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Wednesday, April 21st, 2021

TSA Surge Capacity Force helps FEMA administer vaccines

© TSA

Members of the Transportation Security Administration (TSA) workforce are helping the Federal Emergency Management Agency’s (FEMA) pandemic response by volunteering to help at community vaccination centers.

The volunteers are part of TSA’s Surge Capacity Force (SCF), a program for federal employees within the Department of Homeland Security (DHS) and other federal agencies that provides non-FEMA employees with an opportunity to support disaster response efforts. Individuals in the SCF leave their jobs and deploy as part of FEMA’s response effort for up to 45 days.

“TSA employees who volunteer to serve on the Surge Capacity Force have an inner passion that drives them to help others in need,” said Darby LaJoye, Senior Official Performing the Duties of the TSA Administrator. “They leave the comfort of their homes, families, and jobs to join FEMA’s efforts for weeks at a time. The push to vaccinate more Americans represents a fine example of how TSA and other DHS components jointly support the greater calling to assist our fellow Americans.”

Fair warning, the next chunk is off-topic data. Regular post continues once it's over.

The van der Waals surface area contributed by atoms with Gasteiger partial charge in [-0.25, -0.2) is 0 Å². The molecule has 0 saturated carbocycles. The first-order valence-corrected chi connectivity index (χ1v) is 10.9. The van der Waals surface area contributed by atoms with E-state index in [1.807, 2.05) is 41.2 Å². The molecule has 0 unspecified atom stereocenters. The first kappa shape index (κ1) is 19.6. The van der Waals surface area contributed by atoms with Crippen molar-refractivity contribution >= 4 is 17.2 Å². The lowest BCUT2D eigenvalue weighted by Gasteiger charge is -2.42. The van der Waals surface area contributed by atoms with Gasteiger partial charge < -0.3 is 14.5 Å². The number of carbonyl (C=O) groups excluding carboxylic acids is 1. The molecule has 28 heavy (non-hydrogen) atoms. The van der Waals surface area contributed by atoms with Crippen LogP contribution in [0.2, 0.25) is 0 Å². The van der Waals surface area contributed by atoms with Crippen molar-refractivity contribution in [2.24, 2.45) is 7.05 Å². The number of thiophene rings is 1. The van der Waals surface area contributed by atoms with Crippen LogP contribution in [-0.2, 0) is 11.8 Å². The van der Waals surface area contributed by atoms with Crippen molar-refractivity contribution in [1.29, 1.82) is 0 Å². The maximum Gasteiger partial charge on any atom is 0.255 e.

The Surge Capacity Force has an estimated 400 volunteer members who have been deployed as part of FEMA’s hurricane relief efforts. Last month, TSA employees not working on the screening workforce were deployed in vaccination sites in Chicago, Ill. And Providence, R.I., to assist the administration in reaching President Biden’s goal of 100 million shots in arms in the first 100 days of his administration. Volunteers performed administrative duties and helped with logistics.

In Texas, TSA employees were trained to help with the vaccination response and, if they had not already received a vaccine, were given one when they arrived at their assigned location.

After Hurricane Katrina, Congress authorized the Surge Capacity Force as part of the Post-Katrina Emergency Management Reform Act of 2006. The force was designed to allow all DHS staff with an opportunity to help communities and survivors after a large-scale disaster. Previously, the program was used in 2012 after Hurricane Sandy and in 2017 after Hurricanes Harvey, Irma and Maria.